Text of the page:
The excitement of starting a business is sometimes doused by the staggering amount of paperwork.
It’s a necessary evil, and as important as your product or service offering is, keeping your business legally compliant with the necessary paperwork is even more important.
Incorporating your business is the first step.
Below we’ve listed other important documents you’ll need after incorporating.
Documents for General Business Operation
- Notice of Incorporation: Certain states necessitate that new corporations issue a public notice of the opening of their business, which can also serve as one of the first marketing tools for your business
- Business Licenses: Depending on your business’s home state, the process, payment, and necessity of getting your business license differs.
- Registered Agent: This role can be filled by you, the business owner, or you can hire a professional registered agent to manage your outside contacts.
- personal information that you are collecting via your website
- options that the customer has concerning their data being collected
- how customers have access to view what data is being collected
- how the customers’ collected data is stored and protected
- how customers are informed about policy changes
- Bylaws: These are the rules of operation for corporations and are usually one of the first things drafted after incorporating.
- Annual and Financial Reports: Annual reports are drafted at the close of the fiscal year. Financial statements are prepared every quarter and at end of the fiscal year.
Documents for External Business Agreements
- Liability Release Forms: These forms are used to protect your business, usually for potentially dangerous activities.
- Advisor Agreements: Advisor Agreements include rules and boundaries for anyone you’ve appointed as an advisor.
- Consulting Agreements: Like the advisor agreement above, it gives your consultants rules for what they can and can’t do.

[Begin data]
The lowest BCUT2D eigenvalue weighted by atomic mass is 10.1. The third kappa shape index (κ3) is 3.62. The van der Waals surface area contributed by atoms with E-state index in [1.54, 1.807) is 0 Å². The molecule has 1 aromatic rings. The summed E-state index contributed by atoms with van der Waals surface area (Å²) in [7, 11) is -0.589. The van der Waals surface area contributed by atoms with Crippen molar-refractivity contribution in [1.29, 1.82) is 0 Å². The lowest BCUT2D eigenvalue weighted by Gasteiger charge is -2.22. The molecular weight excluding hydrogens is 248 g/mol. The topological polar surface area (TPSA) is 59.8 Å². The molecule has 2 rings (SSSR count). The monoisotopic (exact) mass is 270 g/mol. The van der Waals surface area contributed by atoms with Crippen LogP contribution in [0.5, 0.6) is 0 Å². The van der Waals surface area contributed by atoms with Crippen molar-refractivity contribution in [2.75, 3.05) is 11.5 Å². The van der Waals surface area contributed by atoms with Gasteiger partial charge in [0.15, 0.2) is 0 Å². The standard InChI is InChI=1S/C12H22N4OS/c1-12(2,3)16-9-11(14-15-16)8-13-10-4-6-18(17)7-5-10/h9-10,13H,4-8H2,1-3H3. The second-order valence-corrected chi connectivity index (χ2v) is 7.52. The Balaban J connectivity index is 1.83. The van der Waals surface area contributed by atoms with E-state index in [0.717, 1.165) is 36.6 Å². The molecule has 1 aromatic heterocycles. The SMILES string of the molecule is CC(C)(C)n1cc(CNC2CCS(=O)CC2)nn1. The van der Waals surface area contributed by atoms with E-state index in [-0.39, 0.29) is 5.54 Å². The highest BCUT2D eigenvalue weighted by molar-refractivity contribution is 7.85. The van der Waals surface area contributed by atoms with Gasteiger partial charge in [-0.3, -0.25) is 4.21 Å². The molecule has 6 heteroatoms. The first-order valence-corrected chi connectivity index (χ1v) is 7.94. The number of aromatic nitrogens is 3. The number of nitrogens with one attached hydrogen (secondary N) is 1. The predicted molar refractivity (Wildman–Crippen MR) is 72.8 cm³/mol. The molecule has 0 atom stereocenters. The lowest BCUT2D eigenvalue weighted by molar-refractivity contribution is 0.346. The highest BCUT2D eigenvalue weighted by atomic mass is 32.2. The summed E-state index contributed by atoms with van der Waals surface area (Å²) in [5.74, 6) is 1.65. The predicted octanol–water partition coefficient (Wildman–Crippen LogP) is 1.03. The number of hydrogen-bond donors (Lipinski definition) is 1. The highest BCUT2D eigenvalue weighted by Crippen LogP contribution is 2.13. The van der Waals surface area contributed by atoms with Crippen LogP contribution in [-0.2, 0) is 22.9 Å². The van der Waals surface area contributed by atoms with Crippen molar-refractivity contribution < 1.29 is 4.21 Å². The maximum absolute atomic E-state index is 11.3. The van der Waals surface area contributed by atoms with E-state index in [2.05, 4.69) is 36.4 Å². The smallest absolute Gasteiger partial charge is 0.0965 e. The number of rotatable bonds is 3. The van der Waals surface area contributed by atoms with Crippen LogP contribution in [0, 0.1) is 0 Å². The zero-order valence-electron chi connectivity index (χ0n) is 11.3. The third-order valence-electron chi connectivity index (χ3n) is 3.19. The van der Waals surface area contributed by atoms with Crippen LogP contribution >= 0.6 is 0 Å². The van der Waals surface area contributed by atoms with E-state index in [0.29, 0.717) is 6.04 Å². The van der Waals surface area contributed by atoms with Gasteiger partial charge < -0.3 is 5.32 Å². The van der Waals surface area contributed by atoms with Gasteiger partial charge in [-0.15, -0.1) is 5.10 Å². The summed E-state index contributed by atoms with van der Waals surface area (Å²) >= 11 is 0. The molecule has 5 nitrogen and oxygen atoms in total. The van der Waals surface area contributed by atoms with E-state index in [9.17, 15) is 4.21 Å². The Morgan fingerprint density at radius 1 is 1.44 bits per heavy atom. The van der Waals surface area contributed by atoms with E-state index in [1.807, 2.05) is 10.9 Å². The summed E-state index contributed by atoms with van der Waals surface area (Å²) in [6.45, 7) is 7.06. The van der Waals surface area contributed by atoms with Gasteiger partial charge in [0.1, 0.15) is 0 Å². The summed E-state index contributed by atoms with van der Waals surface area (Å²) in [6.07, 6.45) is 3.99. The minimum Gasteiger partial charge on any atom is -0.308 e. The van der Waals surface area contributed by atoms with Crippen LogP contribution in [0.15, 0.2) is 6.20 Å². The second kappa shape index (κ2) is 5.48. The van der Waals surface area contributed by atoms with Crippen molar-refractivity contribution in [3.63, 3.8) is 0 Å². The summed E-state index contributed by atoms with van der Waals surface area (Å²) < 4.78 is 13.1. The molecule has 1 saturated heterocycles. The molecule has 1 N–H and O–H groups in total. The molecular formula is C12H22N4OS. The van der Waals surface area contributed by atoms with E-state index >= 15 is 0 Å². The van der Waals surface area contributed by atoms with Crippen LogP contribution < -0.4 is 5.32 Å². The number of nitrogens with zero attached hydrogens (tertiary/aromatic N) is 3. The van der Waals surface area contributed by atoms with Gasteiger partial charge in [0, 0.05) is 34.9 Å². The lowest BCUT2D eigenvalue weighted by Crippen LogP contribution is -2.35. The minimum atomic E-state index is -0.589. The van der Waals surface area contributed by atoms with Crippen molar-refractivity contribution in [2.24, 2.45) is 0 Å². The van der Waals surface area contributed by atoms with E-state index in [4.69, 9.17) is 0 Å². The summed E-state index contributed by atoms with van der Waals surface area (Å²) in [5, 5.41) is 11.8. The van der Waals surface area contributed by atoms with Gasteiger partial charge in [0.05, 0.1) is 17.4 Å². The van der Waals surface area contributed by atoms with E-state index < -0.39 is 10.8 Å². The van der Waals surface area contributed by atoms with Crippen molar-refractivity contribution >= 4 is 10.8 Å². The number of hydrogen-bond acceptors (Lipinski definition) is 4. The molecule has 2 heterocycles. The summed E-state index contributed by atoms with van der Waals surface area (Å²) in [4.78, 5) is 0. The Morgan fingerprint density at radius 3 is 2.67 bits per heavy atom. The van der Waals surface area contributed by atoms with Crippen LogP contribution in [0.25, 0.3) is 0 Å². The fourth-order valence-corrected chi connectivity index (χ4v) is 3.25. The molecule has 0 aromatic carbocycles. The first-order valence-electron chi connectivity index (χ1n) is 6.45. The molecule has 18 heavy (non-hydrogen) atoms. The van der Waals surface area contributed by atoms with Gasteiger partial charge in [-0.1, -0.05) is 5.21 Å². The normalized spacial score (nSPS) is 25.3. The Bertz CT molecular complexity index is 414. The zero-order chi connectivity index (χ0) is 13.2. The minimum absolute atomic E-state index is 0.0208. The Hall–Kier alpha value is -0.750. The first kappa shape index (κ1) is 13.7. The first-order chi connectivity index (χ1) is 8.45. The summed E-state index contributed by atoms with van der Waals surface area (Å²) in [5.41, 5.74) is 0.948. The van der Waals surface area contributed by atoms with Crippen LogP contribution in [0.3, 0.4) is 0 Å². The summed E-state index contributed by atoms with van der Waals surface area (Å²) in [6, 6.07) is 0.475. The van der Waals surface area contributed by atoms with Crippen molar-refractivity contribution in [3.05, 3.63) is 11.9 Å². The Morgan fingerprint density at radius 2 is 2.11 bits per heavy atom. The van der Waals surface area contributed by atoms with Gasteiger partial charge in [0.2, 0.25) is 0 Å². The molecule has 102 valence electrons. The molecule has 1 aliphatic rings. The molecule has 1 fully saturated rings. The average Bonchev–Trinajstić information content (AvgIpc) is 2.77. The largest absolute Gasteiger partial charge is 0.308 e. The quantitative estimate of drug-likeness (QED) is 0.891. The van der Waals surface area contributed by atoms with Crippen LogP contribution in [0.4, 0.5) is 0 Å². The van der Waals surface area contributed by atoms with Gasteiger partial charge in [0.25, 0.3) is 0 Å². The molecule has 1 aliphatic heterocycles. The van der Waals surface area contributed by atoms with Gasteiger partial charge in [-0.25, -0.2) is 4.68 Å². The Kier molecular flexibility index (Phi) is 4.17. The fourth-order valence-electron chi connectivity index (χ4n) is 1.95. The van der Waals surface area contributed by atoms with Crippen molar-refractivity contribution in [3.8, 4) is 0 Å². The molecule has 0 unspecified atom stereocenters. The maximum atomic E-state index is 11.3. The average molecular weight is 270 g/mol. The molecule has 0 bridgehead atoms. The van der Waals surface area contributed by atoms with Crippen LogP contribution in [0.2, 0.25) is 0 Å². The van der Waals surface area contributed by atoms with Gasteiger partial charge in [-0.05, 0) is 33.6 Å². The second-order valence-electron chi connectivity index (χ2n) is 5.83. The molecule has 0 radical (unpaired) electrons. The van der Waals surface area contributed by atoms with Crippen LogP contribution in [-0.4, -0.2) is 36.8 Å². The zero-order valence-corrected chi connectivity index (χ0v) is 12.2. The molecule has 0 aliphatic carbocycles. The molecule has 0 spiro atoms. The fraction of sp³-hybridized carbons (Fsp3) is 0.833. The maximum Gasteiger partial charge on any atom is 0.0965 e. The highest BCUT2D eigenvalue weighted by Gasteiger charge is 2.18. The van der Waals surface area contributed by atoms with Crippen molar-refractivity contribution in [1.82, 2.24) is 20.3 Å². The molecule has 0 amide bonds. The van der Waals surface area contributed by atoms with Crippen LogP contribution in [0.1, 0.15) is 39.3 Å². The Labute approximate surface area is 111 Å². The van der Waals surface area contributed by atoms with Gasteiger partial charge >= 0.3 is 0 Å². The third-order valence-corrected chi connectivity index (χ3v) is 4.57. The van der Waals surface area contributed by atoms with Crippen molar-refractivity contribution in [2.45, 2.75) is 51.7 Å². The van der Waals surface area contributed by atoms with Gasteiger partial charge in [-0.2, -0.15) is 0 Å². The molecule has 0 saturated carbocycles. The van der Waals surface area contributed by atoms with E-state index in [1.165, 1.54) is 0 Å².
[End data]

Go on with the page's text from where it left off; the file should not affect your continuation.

- Non-Disclosure Agreements: NDAs work to protect your business’s intellectual property.
- Employee Contracts: Signed upon hiring to define the rights, roles, and responsibilities of each employee.
- Indemnification Agreements: For companies who manufacture products that are sold to other businesses, this agreement transfers any liability associated with your product to the entity that is now in control.
- Ownership of Assets: An agreement that irons out who owns what is good to establish in the beginning, in case there’s ever an issue.
Documents for Internal Business Agreements
- Operating Agreement or Founder’s Agreement: This agreement outlines the function of the business as well as financial decisions.
- Technology Assignment Agreement: This agreement allows you to assign IP rights for technology developed within your company.
- Invention Assignment Agreement: Allows you to assign your inventions to your company.
- Board Consent: Shows that your board is on board with the business operations
- Intellectual Property Assignment Agreement: Allows you to assign your intellectual property to your business.
Documents for Funding
- Shareholder Agreements: Describes company operations and shareholders’ obligations and rights.
- Voting Agreement: Allows shareholders to act jointly towards a common objective.
- Stock Purchase Agreement: Lays out the terms and conditions regarding the sale and purchase of a company’s shares
- Right of First Refusal and Co-Sale Agreements: Makes sure that shareholders can’t liquidate shares until the majority has a chance to purchase them.
- Investor’s Rights Agreement: Outlines the rights and privileges given to stockholders in the company.
- Term Sheets: Shows the terms investors must abide by when making an investment in the company.
- Stockholder Consent: Allows a stockholder to make decisions without holding a stockholder meeting.
- Model Legal Opinion: An attorney uses this document when giving legal opinion to a client.
- Management Rights Letter: Gives venture capitalists certain rights, such as attending board meetings.
- 83(b) Election Form: Gives a startup owner the ability to pay taxes on the fair market value of their property.
- Due Diligence Request List: List of documents needed for a potential acquisition.
- Cap Table: List of the company’s securities and who owns them.
Not every business will need every document type on this list. It’s important that you find out exactly which you need in order to protect the interests of your business and your interests as a business owner.